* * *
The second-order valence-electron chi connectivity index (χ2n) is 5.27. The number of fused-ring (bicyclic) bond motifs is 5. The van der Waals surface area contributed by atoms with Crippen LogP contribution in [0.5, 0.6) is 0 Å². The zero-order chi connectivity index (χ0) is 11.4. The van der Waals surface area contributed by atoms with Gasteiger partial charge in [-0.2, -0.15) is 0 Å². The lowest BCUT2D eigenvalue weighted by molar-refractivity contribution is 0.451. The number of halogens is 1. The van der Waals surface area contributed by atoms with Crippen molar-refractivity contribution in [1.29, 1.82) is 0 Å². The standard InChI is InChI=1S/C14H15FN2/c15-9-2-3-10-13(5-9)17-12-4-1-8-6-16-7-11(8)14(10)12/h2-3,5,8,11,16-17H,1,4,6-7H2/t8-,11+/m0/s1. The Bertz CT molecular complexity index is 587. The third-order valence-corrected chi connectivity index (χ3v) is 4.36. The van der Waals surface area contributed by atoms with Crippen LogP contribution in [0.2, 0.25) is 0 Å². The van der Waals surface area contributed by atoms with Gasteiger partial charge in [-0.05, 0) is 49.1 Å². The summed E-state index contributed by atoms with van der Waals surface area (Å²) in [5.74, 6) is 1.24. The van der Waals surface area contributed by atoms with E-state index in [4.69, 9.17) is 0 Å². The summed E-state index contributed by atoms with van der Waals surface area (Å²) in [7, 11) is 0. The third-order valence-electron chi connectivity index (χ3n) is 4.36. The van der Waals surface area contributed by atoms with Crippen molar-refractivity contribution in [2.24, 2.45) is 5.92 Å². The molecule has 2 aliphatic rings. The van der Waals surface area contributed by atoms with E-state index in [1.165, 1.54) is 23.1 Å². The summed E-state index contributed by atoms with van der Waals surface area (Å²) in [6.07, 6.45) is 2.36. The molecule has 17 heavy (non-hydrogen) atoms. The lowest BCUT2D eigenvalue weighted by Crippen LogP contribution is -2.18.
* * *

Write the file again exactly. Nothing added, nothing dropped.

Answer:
The second-order valence-electron chi connectivity index (χ2n) is 5.27. The number of fused-ring (bicyclic) bond motifs is 5. The van der Waals surface area contributed by atoms with Crippen LogP contribution in [0.5, 0.6) is 0 Å². The zero-order chi connectivity index (χ0) is 11.4. The van der Waals surface area contributed by atoms with Gasteiger partial charge in [-0.2, -0.15) is 0 Å². The lowest BCUT2D eigenvalue weighted by molar-refractivity contribution is 0.451. The number of halogens is 1. The van der Waals surface area contributed by atoms with Crippen molar-refractivity contribution in [1.29, 1.82) is 0 Å². The standard InChI is InChI=1S/C14H15FN2/c15-9-2-3-10-13(5-9)17-12-4-1-8-6-16-7-11(8)14(10)12/h2-3,5,8,11,16-17H,1,4,6-7H2/t8-,11+/m0/s1. The Bertz CT molecular complexity index is 587. The third-order valence-corrected chi connectivity index (χ3v) is 4.36. The van der Waals surface area contributed by atoms with Crippen LogP contribution in [0.2, 0.25) is 0 Å². The van der Waals surface area contributed by atoms with Gasteiger partial charge in [-0.05, 0) is 49.1 Å². The summed E-state index contributed by atoms with van der Waals surface area (Å²) in [5.74, 6) is 1.24. The van der Waals surface area contributed by atoms with E-state index in [4.69, 9.17) is 0 Å². The summed E-state index contributed by atoms with van der Waals surface area (Å²) in [7, 11) is 0. The third-order valence-electron chi connectivity index (χ3n) is 4.36. The van der Waals surface area contributed by atoms with Crippen molar-refractivity contribution in [2.24, 2.45) is 5.92 Å². The molecule has 2 aliphatic rings. The van der Waals surface area contributed by atoms with E-state index in [1.165, 1.54) is 23.1 Å². The summed E-state index contributed by atoms with van der Waals surface area (Å²) in [6.07, 6.45) is 2.36. The molecule has 17 heavy (non-hydrogen) atoms. The lowest BCUT2D eigenvalue weighted by Crippen LogP contribution is -2.18.